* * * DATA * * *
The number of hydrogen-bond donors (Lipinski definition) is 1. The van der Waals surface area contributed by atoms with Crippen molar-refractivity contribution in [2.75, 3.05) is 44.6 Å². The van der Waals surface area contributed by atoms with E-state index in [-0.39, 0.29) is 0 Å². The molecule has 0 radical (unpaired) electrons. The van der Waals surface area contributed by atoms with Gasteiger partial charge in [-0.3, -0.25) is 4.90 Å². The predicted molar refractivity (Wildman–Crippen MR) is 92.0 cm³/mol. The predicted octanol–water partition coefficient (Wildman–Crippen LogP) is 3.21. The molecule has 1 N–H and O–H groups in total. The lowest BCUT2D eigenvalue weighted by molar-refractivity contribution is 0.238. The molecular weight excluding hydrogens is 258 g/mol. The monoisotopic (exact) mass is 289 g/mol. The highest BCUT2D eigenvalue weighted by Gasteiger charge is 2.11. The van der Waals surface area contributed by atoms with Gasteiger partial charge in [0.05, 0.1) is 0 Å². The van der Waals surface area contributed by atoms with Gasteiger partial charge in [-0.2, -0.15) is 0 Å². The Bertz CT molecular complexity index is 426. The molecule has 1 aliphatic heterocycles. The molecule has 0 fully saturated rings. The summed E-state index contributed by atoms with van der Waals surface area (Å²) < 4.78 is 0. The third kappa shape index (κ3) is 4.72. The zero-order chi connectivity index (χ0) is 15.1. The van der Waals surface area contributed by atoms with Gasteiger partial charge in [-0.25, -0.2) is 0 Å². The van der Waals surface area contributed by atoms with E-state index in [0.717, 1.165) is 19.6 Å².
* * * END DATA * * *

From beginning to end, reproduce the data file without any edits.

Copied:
The number of hydrogen-bond donors (Lipinski definition) is 1. The van der Waals surface area contributed by atoms with Crippen molar-refractivity contribution in [2.75, 3.05) is 44.6 Å². The van der Waals surface area contributed by atoms with E-state index in [-0.39, 0.29) is 0 Å². The molecule has 0 radical (unpaired) electrons. The van der Waals surface area contributed by atoms with Gasteiger partial charge in [-0.3, -0.25) is 4.90 Å². The predicted molar refractivity (Wildman–Crippen MR) is 92.0 cm³/mol. The predicted octanol–water partition coefficient (Wildman–Crippen LogP) is 3.21. The molecule has 1 N–H and O–H groups in total. The lowest BCUT2D eigenvalue weighted by molar-refractivity contribution is 0.238. The molecular weight excluding hydrogens is 258 g/mol. The monoisotopic (exact) mass is 289 g/mol. The highest BCUT2D eigenvalue weighted by Gasteiger charge is 2.11. The van der Waals surface area contributed by atoms with Gasteiger partial charge in [0.05, 0.1) is 0 Å². The van der Waals surface area contributed by atoms with Gasteiger partial charge in [-0.2, -0.15) is 0 Å². The Bertz CT molecular complexity index is 426. The molecule has 1 aliphatic heterocycles. The molecule has 0 fully saturated rings. The summed E-state index contributed by atoms with van der Waals surface area (Å²) < 4.78 is 0. The third kappa shape index (κ3) is 4.72. The zero-order chi connectivity index (χ0) is 15.1. The van der Waals surface area contributed by atoms with Gasteiger partial charge in [-0.25, -0.2) is 0 Å². The van der Waals surface area contributed by atoms with E-state index in [0.717, 1.165) is 19.6 Å².